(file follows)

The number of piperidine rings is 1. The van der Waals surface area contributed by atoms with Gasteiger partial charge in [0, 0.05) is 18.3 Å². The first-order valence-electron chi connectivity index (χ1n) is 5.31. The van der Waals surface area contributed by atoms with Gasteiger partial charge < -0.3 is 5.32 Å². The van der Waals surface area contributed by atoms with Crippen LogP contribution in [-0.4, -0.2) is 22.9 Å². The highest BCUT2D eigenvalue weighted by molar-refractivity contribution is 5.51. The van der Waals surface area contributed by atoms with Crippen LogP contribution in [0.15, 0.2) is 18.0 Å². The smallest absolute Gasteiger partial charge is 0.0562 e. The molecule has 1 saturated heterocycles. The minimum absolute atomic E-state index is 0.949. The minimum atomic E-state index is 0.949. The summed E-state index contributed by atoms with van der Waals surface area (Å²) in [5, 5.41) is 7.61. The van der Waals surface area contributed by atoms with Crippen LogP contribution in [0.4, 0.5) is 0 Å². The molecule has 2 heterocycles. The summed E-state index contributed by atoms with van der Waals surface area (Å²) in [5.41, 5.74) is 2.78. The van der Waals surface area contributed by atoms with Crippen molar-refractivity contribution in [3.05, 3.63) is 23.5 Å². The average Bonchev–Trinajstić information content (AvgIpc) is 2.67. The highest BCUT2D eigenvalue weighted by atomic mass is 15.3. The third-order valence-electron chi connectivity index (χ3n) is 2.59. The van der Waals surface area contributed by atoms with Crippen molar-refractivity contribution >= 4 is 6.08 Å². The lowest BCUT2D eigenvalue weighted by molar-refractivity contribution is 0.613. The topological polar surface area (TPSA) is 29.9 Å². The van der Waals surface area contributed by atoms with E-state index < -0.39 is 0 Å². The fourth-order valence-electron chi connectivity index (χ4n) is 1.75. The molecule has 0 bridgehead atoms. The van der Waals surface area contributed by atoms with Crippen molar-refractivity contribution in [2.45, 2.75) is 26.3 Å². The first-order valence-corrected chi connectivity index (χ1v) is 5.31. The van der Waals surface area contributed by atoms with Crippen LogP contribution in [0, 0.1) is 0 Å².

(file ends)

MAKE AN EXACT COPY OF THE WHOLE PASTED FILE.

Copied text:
The number of piperidine rings is 1. The van der Waals surface area contributed by atoms with Gasteiger partial charge in [0, 0.05) is 18.3 Å². The first-order valence-electron chi connectivity index (χ1n) is 5.31. The van der Waals surface area contributed by atoms with Gasteiger partial charge < -0.3 is 5.32 Å². The van der Waals surface area contributed by atoms with Crippen LogP contribution in [-0.4, -0.2) is 22.9 Å². The highest BCUT2D eigenvalue weighted by molar-refractivity contribution is 5.51. The van der Waals surface area contributed by atoms with Crippen LogP contribution in [0.15, 0.2) is 18.0 Å². The smallest absolute Gasteiger partial charge is 0.0562 e. The molecule has 1 saturated heterocycles. The minimum absolute atomic E-state index is 0.949. The minimum atomic E-state index is 0.949. The summed E-state index contributed by atoms with van der Waals surface area (Å²) in [5, 5.41) is 7.61. The van der Waals surface area contributed by atoms with Crippen LogP contribution in [0.4, 0.5) is 0 Å². The molecule has 2 heterocycles. The summed E-state index contributed by atoms with van der Waals surface area (Å²) in [5.41, 5.74) is 2.78. The van der Waals surface area contributed by atoms with Crippen molar-refractivity contribution in [3.05, 3.63) is 23.5 Å². The average Bonchev–Trinajstić information content (AvgIpc) is 2.67. The highest BCUT2D eigenvalue weighted by atomic mass is 15.3. The third-order valence-electron chi connectivity index (χ3n) is 2.59. The van der Waals surface area contributed by atoms with Crippen molar-refractivity contribution >= 4 is 6.08 Å². The lowest BCUT2D eigenvalue weighted by molar-refractivity contribution is 0.613. The topological polar surface area (TPSA) is 29.9 Å². The van der Waals surface area contributed by atoms with E-state index < -0.39 is 0 Å². The fourth-order valence-electron chi connectivity index (χ4n) is 1.75. The molecule has 0 bridgehead atoms. The van der Waals surface area contributed by atoms with Crippen molar-refractivity contribution in [2.45, 2.75) is 26.3 Å². The first-order valence-corrected chi connectivity index (χ1v) is 5.31. The van der Waals surface area contributed by atoms with Crippen LogP contribution in [0, 0.1) is 0 Å².